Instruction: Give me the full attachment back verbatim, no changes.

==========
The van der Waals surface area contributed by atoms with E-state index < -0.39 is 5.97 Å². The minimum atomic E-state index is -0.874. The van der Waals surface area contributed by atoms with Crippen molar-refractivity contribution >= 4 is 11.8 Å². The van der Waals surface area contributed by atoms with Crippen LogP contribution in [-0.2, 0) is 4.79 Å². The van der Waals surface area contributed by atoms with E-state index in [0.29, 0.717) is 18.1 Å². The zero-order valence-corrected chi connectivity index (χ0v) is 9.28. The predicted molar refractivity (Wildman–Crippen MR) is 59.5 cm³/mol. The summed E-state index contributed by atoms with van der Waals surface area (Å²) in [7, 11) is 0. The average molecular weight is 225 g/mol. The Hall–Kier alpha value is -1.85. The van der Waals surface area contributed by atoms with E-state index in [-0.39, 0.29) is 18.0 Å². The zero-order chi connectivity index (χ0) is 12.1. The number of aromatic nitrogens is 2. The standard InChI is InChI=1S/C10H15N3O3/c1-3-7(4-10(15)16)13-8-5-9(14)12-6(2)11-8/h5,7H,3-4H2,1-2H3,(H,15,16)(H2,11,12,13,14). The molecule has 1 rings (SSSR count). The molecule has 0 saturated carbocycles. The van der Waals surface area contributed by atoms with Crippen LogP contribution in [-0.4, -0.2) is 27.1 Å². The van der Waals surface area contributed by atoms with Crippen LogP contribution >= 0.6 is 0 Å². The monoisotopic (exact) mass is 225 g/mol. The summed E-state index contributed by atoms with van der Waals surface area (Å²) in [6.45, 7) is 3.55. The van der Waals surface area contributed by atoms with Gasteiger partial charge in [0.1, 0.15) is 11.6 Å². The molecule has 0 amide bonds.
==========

The van der Waals surface area contributed by atoms with E-state index < -0.39 is 5.97 Å². The minimum atomic E-state index is -0.874. The van der Waals surface area contributed by atoms with Crippen molar-refractivity contribution >= 4 is 11.8 Å². The van der Waals surface area contributed by atoms with Crippen LogP contribution in [-0.2, 0) is 4.79 Å². The van der Waals surface area contributed by atoms with E-state index in [0.29, 0.717) is 18.1 Å². The zero-order valence-corrected chi connectivity index (χ0v) is 9.28. The predicted molar refractivity (Wildman–Crippen MR) is 59.5 cm³/mol. The summed E-state index contributed by atoms with van der Waals surface area (Å²) in [7, 11) is 0. The average molecular weight is 225 g/mol. The Hall–Kier alpha value is -1.85. The van der Waals surface area contributed by atoms with E-state index in [-0.39, 0.29) is 18.0 Å². The zero-order chi connectivity index (χ0) is 12.1. The number of aromatic nitrogens is 2. The standard InChI is InChI=1S/C10H15N3O3/c1-3-7(4-10(15)16)13-8-5-9(14)12-6(2)11-8/h5,7H,3-4H2,1-2H3,(H,15,16)(H2,11,12,13,14). The molecule has 1 rings (SSSR count). The molecule has 0 saturated carbocycles. The van der Waals surface area contributed by atoms with Crippen LogP contribution in [-0.4, -0.2) is 27.1 Å². The van der Waals surface area contributed by atoms with Crippen LogP contribution >= 0.6 is 0 Å². The monoisotopic (exact) mass is 225 g/mol. The summed E-state index contributed by atoms with van der Waals surface area (Å²) in [6.45, 7) is 3.55. The van der Waals surface area contributed by atoms with Gasteiger partial charge in [0.1, 0.15) is 11.6 Å². The molecule has 0 amide bonds.